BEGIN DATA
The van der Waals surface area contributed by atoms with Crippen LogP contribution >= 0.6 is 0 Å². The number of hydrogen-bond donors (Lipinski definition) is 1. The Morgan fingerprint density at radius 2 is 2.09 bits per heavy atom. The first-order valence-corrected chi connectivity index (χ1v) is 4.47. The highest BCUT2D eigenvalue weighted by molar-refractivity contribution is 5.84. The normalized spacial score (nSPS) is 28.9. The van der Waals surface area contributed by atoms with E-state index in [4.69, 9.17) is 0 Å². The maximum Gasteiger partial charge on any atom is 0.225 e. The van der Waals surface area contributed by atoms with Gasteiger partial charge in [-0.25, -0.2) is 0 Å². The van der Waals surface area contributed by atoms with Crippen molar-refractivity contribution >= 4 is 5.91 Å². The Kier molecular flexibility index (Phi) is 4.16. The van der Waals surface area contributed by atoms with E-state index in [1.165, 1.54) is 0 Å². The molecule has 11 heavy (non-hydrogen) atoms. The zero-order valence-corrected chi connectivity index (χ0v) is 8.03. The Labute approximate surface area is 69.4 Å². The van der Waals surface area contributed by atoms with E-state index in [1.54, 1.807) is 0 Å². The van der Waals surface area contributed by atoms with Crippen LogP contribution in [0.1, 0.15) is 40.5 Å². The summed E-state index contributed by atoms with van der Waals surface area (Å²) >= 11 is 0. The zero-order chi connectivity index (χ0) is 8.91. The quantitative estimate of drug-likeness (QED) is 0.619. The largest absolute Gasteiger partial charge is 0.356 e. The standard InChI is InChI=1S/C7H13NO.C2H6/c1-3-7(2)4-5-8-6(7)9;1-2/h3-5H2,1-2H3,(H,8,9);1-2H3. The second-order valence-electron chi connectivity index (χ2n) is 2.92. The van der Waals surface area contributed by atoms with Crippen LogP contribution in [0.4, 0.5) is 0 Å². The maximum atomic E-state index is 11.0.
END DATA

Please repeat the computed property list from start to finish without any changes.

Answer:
The van der Waals surface area contributed by atoms with Crippen LogP contribution >= 0.6 is 0 Å². The number of hydrogen-bond donors (Lipinski definition) is 1. The Morgan fingerprint density at radius 2 is 2.09 bits per heavy atom. The first-order valence-corrected chi connectivity index (χ1v) is 4.47. The highest BCUT2D eigenvalue weighted by molar-refractivity contribution is 5.84. The normalized spacial score (nSPS) is 28.9. The van der Waals surface area contributed by atoms with E-state index in [4.69, 9.17) is 0 Å². The maximum Gasteiger partial charge on any atom is 0.225 e. The van der Waals surface area contributed by atoms with Gasteiger partial charge in [-0.25, -0.2) is 0 Å². The van der Waals surface area contributed by atoms with Crippen molar-refractivity contribution >= 4 is 5.91 Å². The Kier molecular flexibility index (Phi) is 4.16. The van der Waals surface area contributed by atoms with E-state index in [1.165, 1.54) is 0 Å². The molecule has 11 heavy (non-hydrogen) atoms. The zero-order valence-corrected chi connectivity index (χ0v) is 8.03. The Labute approximate surface area is 69.4 Å². The van der Waals surface area contributed by atoms with E-state index in [1.54, 1.807) is 0 Å². The van der Waals surface area contributed by atoms with Crippen LogP contribution in [0.1, 0.15) is 40.5 Å². The summed E-state index contributed by atoms with van der Waals surface area (Å²) >= 11 is 0. The zero-order chi connectivity index (χ0) is 8.91. The quantitative estimate of drug-likeness (QED) is 0.619. The largest absolute Gasteiger partial charge is 0.356 e. The standard InChI is InChI=1S/C7H13NO.C2H6/c1-3-7(2)4-5-8-6(7)9;1-2/h3-5H2,1-2H3,(H,8,9);1-2H3. The second-order valence-electron chi connectivity index (χ2n) is 2.92. The van der Waals surface area contributed by atoms with Crippen LogP contribution in [0.4, 0.5) is 0 Å². The maximum atomic E-state index is 11.0.